These past two weeks have made it clear the Democrats have decided to become Abortion radicals.  New York proceeded to legalize abortions up to full-term, and Virginia is considering legislation to do the same.  Virginia Governor Ralph Northam somehow went further than full-term, arguing that already born children could be aborted, but fortunately for them, in a “comfortable” setting.  Gone are the days of Bob Casey and ‘Safe, Legal, and Rare.”  Either due to fear of Planned Parenthood, or because they have been bought and paid for by Big Abortion, the Democratic Party (with a few brave exceptions such as Congressman Dan Lipinski, Governor John Bel Edwards, and Democrats for Life) has determined to jettison any pro-lifers and anyone who has any hesitancy whatsoever concerning Abortion on demand. The extent of the extremism the Democratic Party is pushing towards cannot be overstated.

This should present Republicans a major opportunity to reach pro-life voters and push for the cause of unborn life.  The GOP has taken pro-life votes for granted for so long, though, that they seem to have no interest in moving the ball on this issue.  In a 2-year span with a Republican White House, Senate, and Congress, Planned Parenthood is still funded by our tax dollars and the No Taxpayer Funding for Abortion act is still unpassed.  Even looking at judicial nominations, the President passed on a very strong choice in Amy Coney Barrett to appoint Brett Kavanaugh.  Kavanaugh has little track record on the issue, is a DC elite who doesn’t inspire hope he would fully overturn Roe (certainly as compared to Barrett), and whom David French says appears very timid on the issue.  Overall, it seems likely a President Ted Cruz, Marco Rubio, Ben Carson, Carly Fiorina, or Jeb Bush would have accomplished more or as much on this issue had they been elected.

Even if Pro-Lifers had every pick of judges they wanted, though, that would still not be enough to justify a full alliance with this President.  As Matthew Lee Anderson wrote with foresight in Mere Orthodoxy back in July 2016:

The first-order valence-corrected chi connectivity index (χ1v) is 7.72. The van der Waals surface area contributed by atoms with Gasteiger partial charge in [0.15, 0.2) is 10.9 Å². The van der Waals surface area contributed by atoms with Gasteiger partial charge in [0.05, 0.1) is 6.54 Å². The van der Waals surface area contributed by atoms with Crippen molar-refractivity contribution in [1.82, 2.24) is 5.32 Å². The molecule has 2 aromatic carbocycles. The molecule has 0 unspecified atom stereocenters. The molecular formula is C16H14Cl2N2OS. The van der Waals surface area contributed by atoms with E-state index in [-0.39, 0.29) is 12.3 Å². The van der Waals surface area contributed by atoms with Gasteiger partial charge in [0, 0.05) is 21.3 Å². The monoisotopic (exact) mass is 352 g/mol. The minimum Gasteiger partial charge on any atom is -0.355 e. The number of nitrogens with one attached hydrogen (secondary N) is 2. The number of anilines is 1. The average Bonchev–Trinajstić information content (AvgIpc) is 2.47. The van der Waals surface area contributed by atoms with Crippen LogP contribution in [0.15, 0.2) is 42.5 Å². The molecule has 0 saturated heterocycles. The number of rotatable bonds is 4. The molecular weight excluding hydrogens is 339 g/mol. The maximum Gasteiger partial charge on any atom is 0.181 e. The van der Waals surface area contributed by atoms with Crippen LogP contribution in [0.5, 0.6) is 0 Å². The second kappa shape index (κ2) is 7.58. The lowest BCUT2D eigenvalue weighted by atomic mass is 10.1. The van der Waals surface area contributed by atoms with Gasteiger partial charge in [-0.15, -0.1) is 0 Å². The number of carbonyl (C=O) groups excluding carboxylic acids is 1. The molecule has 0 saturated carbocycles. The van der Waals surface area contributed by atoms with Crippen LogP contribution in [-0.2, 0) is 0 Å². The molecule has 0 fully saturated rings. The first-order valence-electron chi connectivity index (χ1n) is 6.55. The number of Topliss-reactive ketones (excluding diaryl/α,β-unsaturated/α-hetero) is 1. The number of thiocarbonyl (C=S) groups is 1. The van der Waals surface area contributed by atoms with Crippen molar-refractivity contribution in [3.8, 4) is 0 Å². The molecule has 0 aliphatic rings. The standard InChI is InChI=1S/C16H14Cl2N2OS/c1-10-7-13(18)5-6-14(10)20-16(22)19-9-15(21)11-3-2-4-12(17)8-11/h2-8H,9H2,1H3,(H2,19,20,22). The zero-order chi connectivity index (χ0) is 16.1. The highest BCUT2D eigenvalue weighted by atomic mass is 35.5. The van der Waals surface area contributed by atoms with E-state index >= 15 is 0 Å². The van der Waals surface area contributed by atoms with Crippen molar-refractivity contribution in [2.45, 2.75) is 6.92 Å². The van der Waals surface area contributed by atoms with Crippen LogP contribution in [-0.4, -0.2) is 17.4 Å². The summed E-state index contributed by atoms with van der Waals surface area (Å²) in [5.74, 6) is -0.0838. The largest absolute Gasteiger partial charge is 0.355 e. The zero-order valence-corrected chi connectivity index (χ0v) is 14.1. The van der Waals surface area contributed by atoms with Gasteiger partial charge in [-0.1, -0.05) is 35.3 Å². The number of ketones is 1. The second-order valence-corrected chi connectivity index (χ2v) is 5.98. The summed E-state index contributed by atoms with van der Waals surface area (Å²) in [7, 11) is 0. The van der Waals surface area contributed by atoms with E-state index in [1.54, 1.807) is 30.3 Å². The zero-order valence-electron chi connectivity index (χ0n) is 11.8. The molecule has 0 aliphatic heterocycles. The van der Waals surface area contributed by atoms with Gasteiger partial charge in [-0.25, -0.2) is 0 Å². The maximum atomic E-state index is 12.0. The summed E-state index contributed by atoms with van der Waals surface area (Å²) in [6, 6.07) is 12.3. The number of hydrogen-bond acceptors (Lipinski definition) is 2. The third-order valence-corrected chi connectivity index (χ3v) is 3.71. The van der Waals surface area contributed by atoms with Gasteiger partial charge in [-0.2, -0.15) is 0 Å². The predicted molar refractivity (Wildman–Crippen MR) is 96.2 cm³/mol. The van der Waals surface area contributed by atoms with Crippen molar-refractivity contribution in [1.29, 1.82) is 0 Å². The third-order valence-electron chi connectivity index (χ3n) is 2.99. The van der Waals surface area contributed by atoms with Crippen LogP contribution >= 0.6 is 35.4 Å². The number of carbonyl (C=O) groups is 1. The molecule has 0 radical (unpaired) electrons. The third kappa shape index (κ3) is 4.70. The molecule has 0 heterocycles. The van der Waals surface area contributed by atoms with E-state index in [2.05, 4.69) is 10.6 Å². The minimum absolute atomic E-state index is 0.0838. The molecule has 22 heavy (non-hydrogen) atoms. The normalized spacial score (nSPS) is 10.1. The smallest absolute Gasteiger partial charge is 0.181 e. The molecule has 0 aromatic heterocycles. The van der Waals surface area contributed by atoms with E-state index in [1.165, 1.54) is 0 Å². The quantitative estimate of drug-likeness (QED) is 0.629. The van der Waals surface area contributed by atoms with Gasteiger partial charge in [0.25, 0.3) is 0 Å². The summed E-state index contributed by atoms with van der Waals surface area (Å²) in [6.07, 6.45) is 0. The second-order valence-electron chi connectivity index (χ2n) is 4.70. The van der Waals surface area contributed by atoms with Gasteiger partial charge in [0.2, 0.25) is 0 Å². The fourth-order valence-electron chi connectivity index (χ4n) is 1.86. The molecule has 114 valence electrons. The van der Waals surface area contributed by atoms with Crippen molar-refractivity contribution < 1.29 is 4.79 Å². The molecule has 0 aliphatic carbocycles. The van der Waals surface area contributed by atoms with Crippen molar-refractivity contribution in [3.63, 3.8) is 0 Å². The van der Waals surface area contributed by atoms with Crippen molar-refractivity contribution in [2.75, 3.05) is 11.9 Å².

“Suggesting that the thin hope of conservative justices on the courts justifies accepting such cultural consequences also seems to rest on either naivety or hubris. It is hard to know which. Pro-lifers will not be able to distance themselves from Trump’s shenanigans, though they will try: if he is their candidate, they will be made to own everything he does if he is elected President. Political action has a symbolic character: it sets a narrative, and that narrative matters as much for the long-term future of a particular movement as do the judicial opinions that result from it. In this case, it is a ludicrously easy story to tell: Pro-lifers are willing to accept misogyny, divorce, racism, and so on for their political ends.

Pro-lifers will protest that voting for Donald Trump does not mean endorsing everything Trump does. And they would be right. Yet I say it’s either ‘naivity’ or ‘hubris,’ because the pro-life movement hasn’t exactly been stellar at framing its own identity. The cultural and media headwinds they face go a long ways toward explaining the struggle. But in this case, they add to those the fact that their critics will have a serious and legitimate point. Voting for Trump means treating everything else he does as acceptable *on the condition* that he also promises — merely promises, mind you — conservative justices. The pro-life movement can justify supporting Trump only by viewing his character, his known sexual vices, his unrepentant history of supporting abortion, etc. as acceptable side-effects that, in this case, are the cost of their hope for conservative justices.”

Among the items this President has tied to the Pro-Life movement by association includes a Refugee Ban, Racist Sentiments and Actions, Intentionally Separating kids from their families, and a history of mysogny and credible sexual assault accusations.  While the movement has gotten Conservative judges, it has come at a political cost that may not be collected for a while, but almost surely will on this trajectory.

Pro-Lifers have still chosen to go all in on the Trump movement.  On the one hand, this is somewhat understandable due to the radical shift in the Democratic Party on the issue.  That said, the Pro-Life movement did not need to buy in to Trump nearly to the extent it has.  For as little progress as has been made, was it really necessary to make Mike Pence a center-point of every March for Life since Trump was elected? Did having President Trump keynote the Susan B. Anthony List dinner reward or lead to any meaningful pro-life results?  Has all the support for Trump from very vocal pastors led to anything meaningful? The recent March for Life served as a catalyst for some to start thinking about these questions, and despite the Democrats’ radicalism, a shotgun marriage with Trumpism isn’t the prudent response either.